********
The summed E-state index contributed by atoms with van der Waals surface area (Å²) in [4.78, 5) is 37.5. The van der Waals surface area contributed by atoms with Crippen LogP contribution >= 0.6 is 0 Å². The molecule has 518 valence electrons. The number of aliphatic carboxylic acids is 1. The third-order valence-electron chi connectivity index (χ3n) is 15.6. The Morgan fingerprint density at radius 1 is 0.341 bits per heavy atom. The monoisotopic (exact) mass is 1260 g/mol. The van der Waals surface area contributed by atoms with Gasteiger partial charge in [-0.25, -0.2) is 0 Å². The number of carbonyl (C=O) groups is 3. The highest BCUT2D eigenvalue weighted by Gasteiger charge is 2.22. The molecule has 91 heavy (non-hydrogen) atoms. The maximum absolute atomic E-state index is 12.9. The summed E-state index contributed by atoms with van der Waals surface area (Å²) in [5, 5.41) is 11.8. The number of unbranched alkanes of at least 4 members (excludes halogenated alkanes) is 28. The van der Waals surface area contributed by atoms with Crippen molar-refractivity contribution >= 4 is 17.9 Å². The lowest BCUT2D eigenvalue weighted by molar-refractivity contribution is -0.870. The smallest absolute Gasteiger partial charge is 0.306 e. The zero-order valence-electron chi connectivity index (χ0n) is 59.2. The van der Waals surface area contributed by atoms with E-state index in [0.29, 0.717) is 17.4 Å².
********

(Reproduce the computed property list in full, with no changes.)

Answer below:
The summed E-state index contributed by atoms with van der Waals surface area (Å²) in [4.78, 5) is 37.5. The van der Waals surface area contributed by atoms with Crippen LogP contribution >= 0.6 is 0 Å². The molecule has 518 valence electrons. The number of aliphatic carboxylic acids is 1. The third-order valence-electron chi connectivity index (χ3n) is 15.6. The Morgan fingerprint density at radius 1 is 0.341 bits per heavy atom. The monoisotopic (exact) mass is 1260 g/mol. The van der Waals surface area contributed by atoms with Gasteiger partial charge in [-0.25, -0.2) is 0 Å². The number of carbonyl (C=O) groups is 3. The highest BCUT2D eigenvalue weighted by Gasteiger charge is 2.22. The molecule has 91 heavy (non-hydrogen) atoms. The maximum absolute atomic E-state index is 12.9. The summed E-state index contributed by atoms with van der Waals surface area (Å²) in [5, 5.41) is 11.8. The number of unbranched alkanes of at least 4 members (excludes halogenated alkanes) is 28. The van der Waals surface area contributed by atoms with Crippen molar-refractivity contribution >= 4 is 17.9 Å². The lowest BCUT2D eigenvalue weighted by molar-refractivity contribution is -0.870. The smallest absolute Gasteiger partial charge is 0.306 e. The zero-order valence-electron chi connectivity index (χ0n) is 59.2. The van der Waals surface area contributed by atoms with E-state index in [0.29, 0.717) is 17.4 Å².